An awkward duck in every sense of the word, David Bailey endured undiagnosed dyslexia and abject poverty, including a cheap private school education which he scarcely took advantage of, instead nurturing a predilection for natural history, which eventually led him towards photography. Bailey shot multiple high-profile celebrities across the decades, from Kate Moss to the Rolling Stones, in stunning black and white. He eventually came to be an affecting figure to his peers at Vogue, both in his vivacious personage (which is saying a lot, considering it’s the staff of Vogue after all) and the sheer volume of his works.
It’s hard to say which historical events Henri Cartier-Bresson was not there to document. His life took a steadily radical trajectory, rebelling against his upbringing as a young Communist, and leaving home to study painting under Andrew Lhote Finally, after tiring of a stint in the army and hunting in Africa, he soon arrived at photography. His approach involved applying principles learned from his years painting, which are apparent when studying the composition of his works. Known for his ability to capture whatever locale he found himself in, to say he was well-traveled would be an understatement.
Robert Frank is best known for his lauded photography book The Americans, which focused on individuals of all racial and economic backgrounds at the time, and the frictions between them. Its stylistic eccentricities outraged critics, but it flourished regardless, partly due to a foreword by Jack Kerouac at the height of the Beat movement. Where the Beat questioned the motives of mainstream American life, Frank’s photography let that life speak for its own frustrated, alienated state.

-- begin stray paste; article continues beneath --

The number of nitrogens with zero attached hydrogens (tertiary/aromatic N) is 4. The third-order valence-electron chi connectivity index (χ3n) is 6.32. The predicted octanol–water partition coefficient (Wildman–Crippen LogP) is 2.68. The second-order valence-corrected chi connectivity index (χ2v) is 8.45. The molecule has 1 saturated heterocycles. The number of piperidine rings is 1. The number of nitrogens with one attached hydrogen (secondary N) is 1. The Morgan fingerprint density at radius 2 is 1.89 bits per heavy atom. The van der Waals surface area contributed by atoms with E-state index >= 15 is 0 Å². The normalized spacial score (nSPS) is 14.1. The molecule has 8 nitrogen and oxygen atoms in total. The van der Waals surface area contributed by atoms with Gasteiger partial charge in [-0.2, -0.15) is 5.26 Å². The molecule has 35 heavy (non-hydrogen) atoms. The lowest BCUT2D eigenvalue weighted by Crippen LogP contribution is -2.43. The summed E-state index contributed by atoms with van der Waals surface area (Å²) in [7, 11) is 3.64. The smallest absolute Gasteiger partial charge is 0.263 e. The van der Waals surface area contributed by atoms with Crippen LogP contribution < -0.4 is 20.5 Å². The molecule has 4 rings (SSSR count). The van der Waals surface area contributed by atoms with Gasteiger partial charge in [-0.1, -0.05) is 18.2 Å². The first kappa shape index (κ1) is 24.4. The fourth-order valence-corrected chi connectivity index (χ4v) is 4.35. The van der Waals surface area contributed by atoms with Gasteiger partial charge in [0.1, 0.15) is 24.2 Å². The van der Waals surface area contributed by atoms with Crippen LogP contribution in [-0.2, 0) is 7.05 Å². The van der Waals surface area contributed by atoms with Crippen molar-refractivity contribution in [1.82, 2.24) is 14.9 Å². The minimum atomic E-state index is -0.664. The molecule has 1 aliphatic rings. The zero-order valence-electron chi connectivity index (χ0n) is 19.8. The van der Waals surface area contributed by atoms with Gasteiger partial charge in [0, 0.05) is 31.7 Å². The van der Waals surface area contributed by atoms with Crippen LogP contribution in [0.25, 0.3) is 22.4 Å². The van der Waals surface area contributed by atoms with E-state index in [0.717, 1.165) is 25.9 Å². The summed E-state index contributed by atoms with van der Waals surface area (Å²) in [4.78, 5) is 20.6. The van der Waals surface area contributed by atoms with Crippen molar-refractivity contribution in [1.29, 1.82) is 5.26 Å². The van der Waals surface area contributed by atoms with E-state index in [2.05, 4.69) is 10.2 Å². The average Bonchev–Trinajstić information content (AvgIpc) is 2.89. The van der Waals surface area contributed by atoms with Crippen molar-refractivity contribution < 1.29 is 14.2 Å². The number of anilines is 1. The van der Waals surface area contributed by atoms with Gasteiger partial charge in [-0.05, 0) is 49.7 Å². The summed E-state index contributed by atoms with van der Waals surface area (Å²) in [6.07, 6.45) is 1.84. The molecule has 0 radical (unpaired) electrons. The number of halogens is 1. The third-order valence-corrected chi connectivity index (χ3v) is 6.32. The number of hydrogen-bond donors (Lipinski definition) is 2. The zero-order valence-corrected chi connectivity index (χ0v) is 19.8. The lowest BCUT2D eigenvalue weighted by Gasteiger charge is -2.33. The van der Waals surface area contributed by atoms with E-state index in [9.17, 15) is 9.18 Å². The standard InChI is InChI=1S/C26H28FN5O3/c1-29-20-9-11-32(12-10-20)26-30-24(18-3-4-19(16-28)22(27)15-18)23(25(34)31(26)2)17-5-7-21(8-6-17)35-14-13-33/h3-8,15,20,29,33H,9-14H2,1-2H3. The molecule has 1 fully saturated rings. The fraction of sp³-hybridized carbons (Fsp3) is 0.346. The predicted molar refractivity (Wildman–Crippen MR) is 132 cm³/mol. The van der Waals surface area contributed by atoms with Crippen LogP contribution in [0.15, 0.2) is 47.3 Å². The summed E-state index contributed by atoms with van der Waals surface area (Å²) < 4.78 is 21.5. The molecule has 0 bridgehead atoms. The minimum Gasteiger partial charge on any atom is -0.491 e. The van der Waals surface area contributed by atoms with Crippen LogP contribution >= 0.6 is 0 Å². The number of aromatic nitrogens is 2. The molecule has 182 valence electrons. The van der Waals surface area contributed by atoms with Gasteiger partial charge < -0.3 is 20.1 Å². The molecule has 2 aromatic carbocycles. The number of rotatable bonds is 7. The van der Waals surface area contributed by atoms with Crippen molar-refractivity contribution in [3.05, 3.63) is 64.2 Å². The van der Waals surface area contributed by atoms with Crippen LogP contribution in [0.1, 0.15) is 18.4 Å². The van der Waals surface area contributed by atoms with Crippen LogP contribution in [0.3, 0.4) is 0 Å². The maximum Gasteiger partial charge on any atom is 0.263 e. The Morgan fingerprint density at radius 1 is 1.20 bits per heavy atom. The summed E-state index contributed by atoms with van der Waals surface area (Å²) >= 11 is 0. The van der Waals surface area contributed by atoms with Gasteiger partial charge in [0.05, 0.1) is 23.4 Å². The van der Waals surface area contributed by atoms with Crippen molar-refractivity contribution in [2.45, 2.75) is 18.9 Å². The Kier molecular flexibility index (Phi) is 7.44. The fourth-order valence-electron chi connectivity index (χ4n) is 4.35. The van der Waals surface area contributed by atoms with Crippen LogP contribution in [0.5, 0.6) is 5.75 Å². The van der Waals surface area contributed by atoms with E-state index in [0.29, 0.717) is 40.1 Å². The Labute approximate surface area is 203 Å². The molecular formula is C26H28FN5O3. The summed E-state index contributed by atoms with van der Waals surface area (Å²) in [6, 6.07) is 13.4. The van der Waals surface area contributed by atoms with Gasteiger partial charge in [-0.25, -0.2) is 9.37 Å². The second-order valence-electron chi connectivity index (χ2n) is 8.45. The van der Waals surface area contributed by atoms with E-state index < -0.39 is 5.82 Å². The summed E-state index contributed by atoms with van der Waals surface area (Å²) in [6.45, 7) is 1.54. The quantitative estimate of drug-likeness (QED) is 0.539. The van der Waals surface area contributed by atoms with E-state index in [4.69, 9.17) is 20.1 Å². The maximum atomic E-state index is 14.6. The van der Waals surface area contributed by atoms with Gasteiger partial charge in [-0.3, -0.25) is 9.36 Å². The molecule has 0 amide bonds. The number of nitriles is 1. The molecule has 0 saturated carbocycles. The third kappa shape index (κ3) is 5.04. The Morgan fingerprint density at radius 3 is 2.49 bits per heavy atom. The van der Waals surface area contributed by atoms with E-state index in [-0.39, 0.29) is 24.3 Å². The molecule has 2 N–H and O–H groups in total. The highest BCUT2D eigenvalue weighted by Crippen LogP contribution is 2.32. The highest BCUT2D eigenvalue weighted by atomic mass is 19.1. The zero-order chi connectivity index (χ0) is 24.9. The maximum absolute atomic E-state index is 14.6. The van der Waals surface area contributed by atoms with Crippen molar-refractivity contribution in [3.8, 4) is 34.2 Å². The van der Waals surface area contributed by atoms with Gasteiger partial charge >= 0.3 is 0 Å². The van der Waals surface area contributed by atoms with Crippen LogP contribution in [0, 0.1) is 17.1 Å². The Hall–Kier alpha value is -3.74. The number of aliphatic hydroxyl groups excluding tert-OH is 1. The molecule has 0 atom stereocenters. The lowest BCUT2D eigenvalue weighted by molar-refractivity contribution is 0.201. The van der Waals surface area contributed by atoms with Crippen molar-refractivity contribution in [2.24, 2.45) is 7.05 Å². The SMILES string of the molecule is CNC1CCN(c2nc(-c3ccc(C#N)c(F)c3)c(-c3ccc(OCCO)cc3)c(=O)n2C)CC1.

Though his repertoire of styles is large, Irving Penn is frequently remembered for pioneering the simple technique of sparse still lives before a gray or white backdrop; variations on this technique included background props that came to exotic, angular compositions. He brought the same sense of stylized artifice even to his fashion photography, where models were adorned with similarly stylized props, to a vivacious, but believable, circus-like effect.
Guy Bourdin was another virtuoso whose art was born during active duty in World War II. As a photographer, Bourdin enthusiastically took the surrealist principles of his mentor, Man Ray, into his own photography. This is quite apparent, even in the world of product advertisements, as he always injected a sense of mystique and suggestions of narrative into even the commercial. One is struck by the aggression and sexuality in his pieces, which, you could say, sought to corrupt the fantasy-object treatment of women that had been prevalent in the generation before.
In the late 1950s, Diane Arbus captured the rawness of New York City as few had before. Her prime subjects were locales we might call ‘unseemly’ or mundanely public, and individuals who hid a world of emotion beneath a veneer the public shies away from–she saw tenderness where others couldn’t see past a learning disability, and the spirit of the present in casual street-walkers. While it seems we understand something of these people and places as a result of her photos, there lingers a sense of impenetrability surrounding them.
Many describe Edward Weston’s style as possessing a distinctly Western, and specifically, Californian aesthetic to them, which is apparent from his most famous images: sand dunes, forests of cacti, the silhouettes of scraggled brush against a landscape of dust. Most interesting in his work is the way it excises the subject from its context, allowing it to stand naked in its form, and consequently, rife with meaning.